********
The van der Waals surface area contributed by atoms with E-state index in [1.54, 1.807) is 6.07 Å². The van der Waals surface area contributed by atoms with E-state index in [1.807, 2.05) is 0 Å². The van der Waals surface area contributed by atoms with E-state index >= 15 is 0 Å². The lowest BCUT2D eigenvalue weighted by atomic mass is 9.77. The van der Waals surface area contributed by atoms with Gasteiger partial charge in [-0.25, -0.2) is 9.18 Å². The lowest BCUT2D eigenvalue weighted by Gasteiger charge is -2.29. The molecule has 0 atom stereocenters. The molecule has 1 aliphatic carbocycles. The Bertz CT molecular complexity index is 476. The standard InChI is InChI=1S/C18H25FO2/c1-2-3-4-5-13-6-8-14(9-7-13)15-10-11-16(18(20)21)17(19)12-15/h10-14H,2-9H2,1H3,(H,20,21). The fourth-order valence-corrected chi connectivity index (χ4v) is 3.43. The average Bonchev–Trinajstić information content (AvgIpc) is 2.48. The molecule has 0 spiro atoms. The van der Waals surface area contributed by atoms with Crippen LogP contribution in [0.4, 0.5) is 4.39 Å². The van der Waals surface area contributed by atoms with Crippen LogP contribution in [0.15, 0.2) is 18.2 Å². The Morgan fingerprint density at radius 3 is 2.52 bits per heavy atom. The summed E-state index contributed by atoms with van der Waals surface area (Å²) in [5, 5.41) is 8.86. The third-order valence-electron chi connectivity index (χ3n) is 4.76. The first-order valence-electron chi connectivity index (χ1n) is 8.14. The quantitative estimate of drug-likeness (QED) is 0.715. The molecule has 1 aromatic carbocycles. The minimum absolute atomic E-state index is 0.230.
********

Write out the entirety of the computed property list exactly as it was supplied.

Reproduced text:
The van der Waals surface area contributed by atoms with E-state index in [1.54, 1.807) is 6.07 Å². The van der Waals surface area contributed by atoms with E-state index in [1.807, 2.05) is 0 Å². The van der Waals surface area contributed by atoms with E-state index >= 15 is 0 Å². The lowest BCUT2D eigenvalue weighted by atomic mass is 9.77. The van der Waals surface area contributed by atoms with Gasteiger partial charge in [-0.25, -0.2) is 9.18 Å². The lowest BCUT2D eigenvalue weighted by Gasteiger charge is -2.29. The molecule has 0 atom stereocenters. The molecule has 1 aliphatic carbocycles. The Bertz CT molecular complexity index is 476. The standard InChI is InChI=1S/C18H25FO2/c1-2-3-4-5-13-6-8-14(9-7-13)15-10-11-16(18(20)21)17(19)12-15/h10-14H,2-9H2,1H3,(H,20,21). The fourth-order valence-corrected chi connectivity index (χ4v) is 3.43. The average Bonchev–Trinajstić information content (AvgIpc) is 2.48. The molecule has 0 spiro atoms. The van der Waals surface area contributed by atoms with Crippen LogP contribution in [0.4, 0.5) is 4.39 Å². The van der Waals surface area contributed by atoms with Crippen LogP contribution in [0.15, 0.2) is 18.2 Å². The Morgan fingerprint density at radius 3 is 2.52 bits per heavy atom. The summed E-state index contributed by atoms with van der Waals surface area (Å²) in [5, 5.41) is 8.86. The third-order valence-electron chi connectivity index (χ3n) is 4.76. The first-order valence-electron chi connectivity index (χ1n) is 8.14. The quantitative estimate of drug-likeness (QED) is 0.715. The molecule has 1 aromatic carbocycles. The minimum absolute atomic E-state index is 0.230.